1. Station an employee in the drying room. This employee can answer phones, return calls, or do some paperwork instead of just sitting there, but the pets will be his or her line of vision.
  2. Set an alarm for every five minutes and have someone check on each pet in the drying room.
  3. Redesign your grooming shop so that all pets are visible at all times while drying.
  4. Table dry all pets. This is not always feasible as some pets are fearful of high velocity dryers to the point of a seizure.

This is a preventable accident. Drying cages are one of our tools. We need to use them responsibly. If a pet dies while in our care, it damages more than your reputation. There is a family who now has to deal with the preventable loss of a beloved family member.

Do You Have A Business Plan?

Hey, hold on a second. Are you thinking of passing by this blog because you don’t think you need a business plan as you:

  • Are not getting a bank loan for startup.
  • Have been in business for a while.
  • Think they are too hard to do.

I mean if God wanted you to know how to write a business plan, someone would write an easy to understand article on it.

A written business plan is more than a means to raise funds for your venture. It is your business’s blueprint. Everything you need to know right at your fingertips. A business plan is an invaluable tool to propel your business ever onwards and upward.

Planning is bringing the future into the present, so you can do something about it now.”- Alan Lakein

My business plan has seven parts to it.

  1. Business Description. What does your business do? How do you deliver it? What makes you qualified? What is your why? This is more than the name of your business and your core service or product. Let the soul of your business shine through.

    My Example:
    Spirited Dog Productions is dedicated to pets. Yours in particular. We educate pet owners and their professionals through Pawsitive Educational Training. We care for your pet’s physical and emotional needs with holistic grooming via Pawsitively Pretty Mobile Grooming. We care for their health and wellbeing by offering Hands And Paws Reiki For All.

It all started with Pawsitively Pretty Mobile Grooming in 2002. Mobile grooming allowed me to have that one on one time with each pet. Pawsitively Pretty offers a holistic and relaxing atmosphere for all pets, while specializing in elderly dogs and cats.

When I couldn’t find information I felt was necessary to grow my business, I took things in my own hands and added Pawsitive Educational Training to my lineup. We offer business and safety programs for the pet professional.

As a nationally recognized innovator and educator within the professional pet industry, I wanted to offer educational opportunities for pet owners to Pawsitive Educational Training as well. I value continuing education and spend hundreds of hours every year learning better ways to serve your pets.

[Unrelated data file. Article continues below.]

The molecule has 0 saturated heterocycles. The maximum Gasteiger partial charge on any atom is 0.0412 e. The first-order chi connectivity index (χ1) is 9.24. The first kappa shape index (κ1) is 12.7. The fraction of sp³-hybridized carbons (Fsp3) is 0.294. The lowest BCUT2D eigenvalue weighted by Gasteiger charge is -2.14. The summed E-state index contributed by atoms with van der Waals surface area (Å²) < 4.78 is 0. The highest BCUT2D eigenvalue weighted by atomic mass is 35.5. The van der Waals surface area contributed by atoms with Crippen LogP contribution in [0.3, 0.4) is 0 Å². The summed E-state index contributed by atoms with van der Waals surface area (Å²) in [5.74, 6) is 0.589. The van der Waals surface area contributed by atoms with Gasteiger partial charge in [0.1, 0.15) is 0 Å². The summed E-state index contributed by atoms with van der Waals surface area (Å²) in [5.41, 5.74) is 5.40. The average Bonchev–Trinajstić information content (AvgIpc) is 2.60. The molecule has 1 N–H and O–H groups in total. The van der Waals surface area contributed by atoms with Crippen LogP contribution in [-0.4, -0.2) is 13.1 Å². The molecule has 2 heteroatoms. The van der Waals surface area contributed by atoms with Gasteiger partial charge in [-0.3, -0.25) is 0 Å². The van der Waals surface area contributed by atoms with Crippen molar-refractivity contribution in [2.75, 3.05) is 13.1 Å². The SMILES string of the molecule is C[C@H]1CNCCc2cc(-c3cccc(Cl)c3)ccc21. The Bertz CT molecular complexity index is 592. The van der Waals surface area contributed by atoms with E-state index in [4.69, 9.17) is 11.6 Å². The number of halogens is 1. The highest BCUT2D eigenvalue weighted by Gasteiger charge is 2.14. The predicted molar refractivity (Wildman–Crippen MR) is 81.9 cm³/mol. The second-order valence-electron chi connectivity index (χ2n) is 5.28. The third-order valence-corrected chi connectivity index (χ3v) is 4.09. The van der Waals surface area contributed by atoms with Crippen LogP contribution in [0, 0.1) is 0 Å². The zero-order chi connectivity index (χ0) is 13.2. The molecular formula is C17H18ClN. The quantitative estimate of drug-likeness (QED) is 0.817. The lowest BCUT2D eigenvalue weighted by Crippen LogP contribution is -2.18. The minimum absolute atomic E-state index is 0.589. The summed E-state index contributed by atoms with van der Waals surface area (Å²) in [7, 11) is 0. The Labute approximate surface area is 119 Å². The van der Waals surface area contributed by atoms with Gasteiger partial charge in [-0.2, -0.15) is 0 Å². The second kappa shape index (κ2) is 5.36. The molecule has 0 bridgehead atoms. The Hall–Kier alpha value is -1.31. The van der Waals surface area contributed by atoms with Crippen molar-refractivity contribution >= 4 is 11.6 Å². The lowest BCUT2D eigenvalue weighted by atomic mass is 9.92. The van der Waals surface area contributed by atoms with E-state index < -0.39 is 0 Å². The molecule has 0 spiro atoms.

In 2012, I opened Hands And Paws-Reiki For All. As a holistic pet groomer, Advanced Crystal Master, and Reiki Master, I wanted to offer wellness opportunities for your pets that my pets already benefited from.

  1. Products and Services. Detailed descriptions of all your services and products, including what makes them unique. This section should include how you decided on pricing, as well as time spent delivering the product or service? After all, time is money. Does your pricing reflect your operating costs?
  1. Sales and Marketing Strategies. How are you acquiring your clients? This section should detail all forms of marketing, including your website and social media. The most important part is the metrics of past strategies. What worked and what did not. Meaning which strategies netted you clients.
  1. Day-To-Day Operations. What does it take to run your business? Overhead, start up costs, employees, outside support professionals, salary (yours), and end game. Unless you plan on working until the day you die, you must plan for the end of your business. That’s retirement and/or sale of your business. Your business will command a higher price if you can demonstrate its value through documentation, such as yearly updated business plans and tax returns. Your outside business support personnel may include accountants, marketers, lawyers, service repair, insurance agents, coaches, suppliers, and so forth.
  1. Development. While every other section is based on facts, here is where you can dream. What are planning to offer in the future? This holds space for you make those plans.

My future plans for Spirited Dog Productions will focus on introducing a consistent line of recorded and live online workshops geared towards the pet professionals, as well as pet owners.

  1. Financial summary. If you have not started your business, then income is projections based on similar businesses. No detail is too small. Account for every penny. The health of your business depends on your familiarity with your financial summary. Accounting software makes this easier than you think. Income should be separated divided by every thing you sell or offered service. When you track each income stream individually, you can see what is making money and what is not. Are you allocating resources that are not adding to your bottom line? You’ll know that if you track your expenses.
  1. Business Summary. Sums up your business in easy to read bullet points. Most financial institutions, investors, or prospective buyers will read this first before making the decision to read further.

A written (or typed) business plan gives you the tools to make intelligent decisions regarding the future of your business based on real time analysis rather than conjecture and guesswork. It adds measureable value to your business.